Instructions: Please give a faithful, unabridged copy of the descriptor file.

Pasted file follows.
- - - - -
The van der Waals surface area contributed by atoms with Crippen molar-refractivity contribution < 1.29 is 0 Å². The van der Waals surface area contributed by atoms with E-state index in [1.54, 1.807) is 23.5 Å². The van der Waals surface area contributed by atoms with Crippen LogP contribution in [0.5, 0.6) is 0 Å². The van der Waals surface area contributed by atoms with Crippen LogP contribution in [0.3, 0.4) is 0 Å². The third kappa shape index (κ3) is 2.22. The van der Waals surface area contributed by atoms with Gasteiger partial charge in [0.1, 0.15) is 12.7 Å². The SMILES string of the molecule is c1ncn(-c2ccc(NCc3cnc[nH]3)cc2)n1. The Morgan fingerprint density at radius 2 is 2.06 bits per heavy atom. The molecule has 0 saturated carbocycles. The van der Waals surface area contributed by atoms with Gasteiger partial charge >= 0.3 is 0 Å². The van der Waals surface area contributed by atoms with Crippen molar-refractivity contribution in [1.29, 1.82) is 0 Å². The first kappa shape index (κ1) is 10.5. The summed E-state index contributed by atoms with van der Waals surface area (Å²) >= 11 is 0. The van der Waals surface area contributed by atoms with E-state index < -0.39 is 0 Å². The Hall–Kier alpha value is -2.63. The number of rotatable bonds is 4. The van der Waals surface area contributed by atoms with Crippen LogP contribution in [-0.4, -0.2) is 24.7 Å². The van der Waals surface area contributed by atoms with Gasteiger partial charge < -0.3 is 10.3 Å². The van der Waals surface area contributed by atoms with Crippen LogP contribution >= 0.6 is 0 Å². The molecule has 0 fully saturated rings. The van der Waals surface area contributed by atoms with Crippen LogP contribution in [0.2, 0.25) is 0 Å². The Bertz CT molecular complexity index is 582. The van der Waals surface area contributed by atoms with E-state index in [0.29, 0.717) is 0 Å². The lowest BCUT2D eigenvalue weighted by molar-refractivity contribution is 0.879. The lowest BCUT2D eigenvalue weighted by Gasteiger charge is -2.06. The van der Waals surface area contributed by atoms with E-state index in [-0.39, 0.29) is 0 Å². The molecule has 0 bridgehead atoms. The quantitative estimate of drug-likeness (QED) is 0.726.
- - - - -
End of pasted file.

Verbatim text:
The van der Waals surface area contributed by atoms with Crippen molar-refractivity contribution < 1.29 is 0 Å². The van der Waals surface area contributed by atoms with E-state index in [1.54, 1.807) is 23.5 Å². The van der Waals surface area contributed by atoms with Crippen LogP contribution in [0.5, 0.6) is 0 Å². The van der Waals surface area contributed by atoms with Crippen LogP contribution in [0.3, 0.4) is 0 Å². The third kappa shape index (κ3) is 2.22. The van der Waals surface area contributed by atoms with Gasteiger partial charge in [0.1, 0.15) is 12.7 Å². The SMILES string of the molecule is c1ncn(-c2ccc(NCc3cnc[nH]3)cc2)n1. The Morgan fingerprint density at radius 2 is 2.06 bits per heavy atom. The molecule has 0 saturated carbocycles. The van der Waals surface area contributed by atoms with Gasteiger partial charge >= 0.3 is 0 Å². The van der Waals surface area contributed by atoms with Crippen molar-refractivity contribution in [1.29, 1.82) is 0 Å². The first kappa shape index (κ1) is 10.5. The summed E-state index contributed by atoms with van der Waals surface area (Å²) >= 11 is 0. The van der Waals surface area contributed by atoms with E-state index < -0.39 is 0 Å². The Hall–Kier alpha value is -2.63. The number of rotatable bonds is 4. The van der Waals surface area contributed by atoms with Crippen LogP contribution in [-0.4, -0.2) is 24.7 Å². The van der Waals surface area contributed by atoms with Gasteiger partial charge < -0.3 is 10.3 Å². The van der Waals surface area contributed by atoms with Crippen LogP contribution >= 0.6 is 0 Å². The molecule has 0 fully saturated rings. The van der Waals surface area contributed by atoms with Crippen LogP contribution in [0.2, 0.25) is 0 Å². The Bertz CT molecular complexity index is 582. The van der Waals surface area contributed by atoms with E-state index in [0.29, 0.717) is 0 Å². The lowest BCUT2D eigenvalue weighted by molar-refractivity contribution is 0.879. The lowest BCUT2D eigenvalue weighted by Gasteiger charge is -2.06. The van der Waals surface area contributed by atoms with E-state index in [-0.39, 0.29) is 0 Å². The molecule has 0 bridgehead atoms. The quantitative estimate of drug-likeness (QED) is 0.726.